Other benefits associated with diverse higher education systems relate to the potential for experimentation which, according to Jencks and Riesman’s (1968) analysis, will continuously lift the performance of higher education systems. Institutions try to differentiate in order to occupy niche markets. Once such niches prove viable, others will try to emulate, which in turn will lead to attempts to further differentiate, and so on. Australia’s geography, and the low mobility of our students (Edwards & van der Brugge, 2013), dampens such dynamic.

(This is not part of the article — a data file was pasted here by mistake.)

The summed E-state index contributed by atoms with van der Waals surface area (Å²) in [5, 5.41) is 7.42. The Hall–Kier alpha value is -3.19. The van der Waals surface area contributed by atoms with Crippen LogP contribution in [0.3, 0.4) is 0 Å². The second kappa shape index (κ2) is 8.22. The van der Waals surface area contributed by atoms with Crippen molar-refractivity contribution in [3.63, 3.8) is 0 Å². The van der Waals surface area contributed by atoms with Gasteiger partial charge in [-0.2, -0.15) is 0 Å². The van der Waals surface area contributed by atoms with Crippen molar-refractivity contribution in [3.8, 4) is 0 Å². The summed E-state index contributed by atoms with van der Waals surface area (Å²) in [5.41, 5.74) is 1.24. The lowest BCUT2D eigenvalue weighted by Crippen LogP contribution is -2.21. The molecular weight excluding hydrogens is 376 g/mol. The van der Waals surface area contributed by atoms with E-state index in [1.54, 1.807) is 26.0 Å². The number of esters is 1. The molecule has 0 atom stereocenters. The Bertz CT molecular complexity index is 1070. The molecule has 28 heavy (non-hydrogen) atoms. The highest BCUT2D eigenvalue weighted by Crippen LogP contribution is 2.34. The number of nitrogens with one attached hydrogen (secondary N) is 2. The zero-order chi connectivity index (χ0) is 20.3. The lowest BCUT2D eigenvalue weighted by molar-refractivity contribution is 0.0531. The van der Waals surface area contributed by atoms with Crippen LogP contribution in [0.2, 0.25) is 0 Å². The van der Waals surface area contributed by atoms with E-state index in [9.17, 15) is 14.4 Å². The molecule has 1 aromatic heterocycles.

The focus of our analysis 
Clearly, when taken seriously, institutional diversity grows quickly into a very complex discussion. In this contribution we seek to balance parsimony with due consideration to the inherent nuances of the matter. The next section touches briefly on key contexts, and on the value and methods of the profiles we have produced. At the heart of this briefing lies a presentation of the multidimensional profiles. The briefing closes by considering extensions to the indicator mix, to the population of institutions and level of analysis, and next steps that can be taken to further enhance transparency of the Australian university and, ultimately, tertiary education sector.